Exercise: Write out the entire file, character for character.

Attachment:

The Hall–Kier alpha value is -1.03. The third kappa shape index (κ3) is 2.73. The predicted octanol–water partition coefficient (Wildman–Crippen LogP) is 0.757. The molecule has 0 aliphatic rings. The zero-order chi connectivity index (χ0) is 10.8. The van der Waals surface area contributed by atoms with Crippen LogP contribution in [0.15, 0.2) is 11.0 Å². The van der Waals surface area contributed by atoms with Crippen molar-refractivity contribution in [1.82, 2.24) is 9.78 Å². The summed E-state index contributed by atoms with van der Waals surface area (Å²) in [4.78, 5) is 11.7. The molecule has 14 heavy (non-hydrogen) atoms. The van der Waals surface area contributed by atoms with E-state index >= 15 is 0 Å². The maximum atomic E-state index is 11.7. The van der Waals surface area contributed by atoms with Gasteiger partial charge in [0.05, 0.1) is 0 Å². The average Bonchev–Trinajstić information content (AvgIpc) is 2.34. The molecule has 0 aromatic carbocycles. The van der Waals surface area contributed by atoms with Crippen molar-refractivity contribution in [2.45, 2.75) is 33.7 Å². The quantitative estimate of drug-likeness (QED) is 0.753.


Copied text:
The Hall–Kier alpha value is -1.03. The third kappa shape index (κ3) is 2.73. The predicted octanol–water partition coefficient (Wildman–Crippen LogP) is 0.757. The molecule has 0 aliphatic rings. The zero-order chi connectivity index (χ0) is 10.8. The van der Waals surface area contributed by atoms with Crippen LogP contribution in [0.15, 0.2) is 11.0 Å². The van der Waals surface area contributed by atoms with Crippen molar-refractivity contribution in [1.82, 2.24) is 9.78 Å². The summed E-state index contributed by atoms with van der Waals surface area (Å²) in [4.78, 5) is 11.7. The molecule has 14 heavy (non-hydrogen) atoms. The van der Waals surface area contributed by atoms with E-state index >= 15 is 0 Å². The maximum atomic E-state index is 11.7. The van der Waals surface area contributed by atoms with Gasteiger partial charge in [0.05, 0.1) is 0 Å². The average Bonchev–Trinajstić information content (AvgIpc) is 2.34. The molecule has 0 aromatic carbocycles. The van der Waals surface area contributed by atoms with Crippen molar-refractivity contribution in [2.45, 2.75) is 33.7 Å². The quantitative estimate of drug-likeness (QED) is 0.753.